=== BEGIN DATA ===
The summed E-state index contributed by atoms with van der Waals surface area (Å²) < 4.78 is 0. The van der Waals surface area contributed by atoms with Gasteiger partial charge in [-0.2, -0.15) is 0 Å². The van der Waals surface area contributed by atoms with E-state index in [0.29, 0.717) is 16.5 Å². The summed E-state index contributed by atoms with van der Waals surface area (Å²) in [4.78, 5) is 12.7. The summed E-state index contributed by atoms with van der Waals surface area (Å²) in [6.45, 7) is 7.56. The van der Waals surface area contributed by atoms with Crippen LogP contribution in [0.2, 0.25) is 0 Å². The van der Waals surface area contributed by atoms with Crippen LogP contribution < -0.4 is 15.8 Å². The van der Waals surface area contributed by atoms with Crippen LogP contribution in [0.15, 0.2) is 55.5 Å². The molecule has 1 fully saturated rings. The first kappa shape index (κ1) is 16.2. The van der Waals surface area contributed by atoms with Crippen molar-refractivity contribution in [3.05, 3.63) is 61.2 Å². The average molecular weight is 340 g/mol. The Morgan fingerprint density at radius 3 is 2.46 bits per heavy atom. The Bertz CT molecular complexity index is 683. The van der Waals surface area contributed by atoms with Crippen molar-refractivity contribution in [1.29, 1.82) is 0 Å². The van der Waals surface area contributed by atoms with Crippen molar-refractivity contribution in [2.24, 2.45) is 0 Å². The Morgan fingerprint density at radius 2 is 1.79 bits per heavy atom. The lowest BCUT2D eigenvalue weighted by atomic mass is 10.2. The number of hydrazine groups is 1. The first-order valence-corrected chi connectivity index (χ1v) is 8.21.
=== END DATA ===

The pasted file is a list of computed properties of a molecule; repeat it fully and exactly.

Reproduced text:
The summed E-state index contributed by atoms with van der Waals surface area (Å²) < 4.78 is 0. The van der Waals surface area contributed by atoms with Gasteiger partial charge in [-0.2, -0.15) is 0 Å². The van der Waals surface area contributed by atoms with E-state index in [0.29, 0.717) is 16.5 Å². The summed E-state index contributed by atoms with van der Waals surface area (Å²) in [4.78, 5) is 12.7. The summed E-state index contributed by atoms with van der Waals surface area (Å²) in [6.45, 7) is 7.56. The van der Waals surface area contributed by atoms with Crippen LogP contribution in [0.2, 0.25) is 0 Å². The van der Waals surface area contributed by atoms with Crippen LogP contribution < -0.4 is 15.8 Å². The van der Waals surface area contributed by atoms with Crippen LogP contribution in [0.15, 0.2) is 55.5 Å². The molecule has 1 fully saturated rings. The first kappa shape index (κ1) is 16.2. The van der Waals surface area contributed by atoms with Crippen molar-refractivity contribution in [3.05, 3.63) is 61.2 Å². The average molecular weight is 340 g/mol. The Morgan fingerprint density at radius 3 is 2.46 bits per heavy atom. The Bertz CT molecular complexity index is 683. The van der Waals surface area contributed by atoms with Crippen molar-refractivity contribution in [1.29, 1.82) is 0 Å². The van der Waals surface area contributed by atoms with Crippen molar-refractivity contribution in [2.24, 2.45) is 0 Å². The Morgan fingerprint density at radius 2 is 1.79 bits per heavy atom. The lowest BCUT2D eigenvalue weighted by atomic mass is 10.2. The number of hydrazine groups is 1. The first-order valence-corrected chi connectivity index (χ1v) is 8.21.